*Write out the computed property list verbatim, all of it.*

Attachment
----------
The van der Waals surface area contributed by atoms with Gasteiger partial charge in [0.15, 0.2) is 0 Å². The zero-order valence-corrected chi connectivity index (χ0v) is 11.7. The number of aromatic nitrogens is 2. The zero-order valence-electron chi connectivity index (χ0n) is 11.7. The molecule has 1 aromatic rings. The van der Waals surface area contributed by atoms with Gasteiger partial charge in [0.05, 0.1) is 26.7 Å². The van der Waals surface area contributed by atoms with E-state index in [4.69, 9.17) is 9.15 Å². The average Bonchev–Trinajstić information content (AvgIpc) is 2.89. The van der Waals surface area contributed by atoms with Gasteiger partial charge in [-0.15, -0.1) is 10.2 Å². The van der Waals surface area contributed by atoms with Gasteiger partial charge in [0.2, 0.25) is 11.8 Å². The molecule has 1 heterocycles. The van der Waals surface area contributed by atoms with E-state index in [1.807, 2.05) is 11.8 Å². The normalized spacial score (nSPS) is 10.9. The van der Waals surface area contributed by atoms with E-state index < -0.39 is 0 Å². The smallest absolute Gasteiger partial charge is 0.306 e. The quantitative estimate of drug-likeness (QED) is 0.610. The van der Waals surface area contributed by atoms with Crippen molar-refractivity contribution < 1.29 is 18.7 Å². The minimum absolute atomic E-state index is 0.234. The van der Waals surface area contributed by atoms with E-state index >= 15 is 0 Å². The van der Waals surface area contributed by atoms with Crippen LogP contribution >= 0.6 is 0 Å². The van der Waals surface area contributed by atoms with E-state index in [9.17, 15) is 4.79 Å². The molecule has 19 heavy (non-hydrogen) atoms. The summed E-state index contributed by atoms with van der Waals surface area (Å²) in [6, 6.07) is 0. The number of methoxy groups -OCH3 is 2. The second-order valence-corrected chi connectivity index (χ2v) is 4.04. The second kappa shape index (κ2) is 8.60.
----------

The van der Waals surface area contributed by atoms with Gasteiger partial charge in [0.15, 0.2) is 0 Å². The zero-order valence-corrected chi connectivity index (χ0v) is 11.7. The number of aromatic nitrogens is 2. The zero-order valence-electron chi connectivity index (χ0n) is 11.7. The molecule has 1 aromatic rings. The van der Waals surface area contributed by atoms with Gasteiger partial charge in [0.05, 0.1) is 26.7 Å². The van der Waals surface area contributed by atoms with E-state index in [4.69, 9.17) is 9.15 Å². The average Bonchev–Trinajstić information content (AvgIpc) is 2.89. The van der Waals surface area contributed by atoms with Gasteiger partial charge in [-0.15, -0.1) is 10.2 Å². The van der Waals surface area contributed by atoms with Gasteiger partial charge in [0.2, 0.25) is 11.8 Å². The molecule has 1 heterocycles. The van der Waals surface area contributed by atoms with E-state index in [1.807, 2.05) is 11.8 Å². The normalized spacial score (nSPS) is 10.9. The van der Waals surface area contributed by atoms with E-state index < -0.39 is 0 Å². The smallest absolute Gasteiger partial charge is 0.306 e. The quantitative estimate of drug-likeness (QED) is 0.610. The van der Waals surface area contributed by atoms with Crippen molar-refractivity contribution < 1.29 is 18.7 Å². The minimum absolute atomic E-state index is 0.234. The van der Waals surface area contributed by atoms with E-state index >= 15 is 0 Å². The van der Waals surface area contributed by atoms with Crippen LogP contribution >= 0.6 is 0 Å². The van der Waals surface area contributed by atoms with E-state index in [9.17, 15) is 4.79 Å². The molecule has 19 heavy (non-hydrogen) atoms. The summed E-state index contributed by atoms with van der Waals surface area (Å²) in [6, 6.07) is 0. The number of methoxy groups -OCH3 is 2. The second-order valence-corrected chi connectivity index (χ2v) is 4.04. The second kappa shape index (κ2) is 8.60.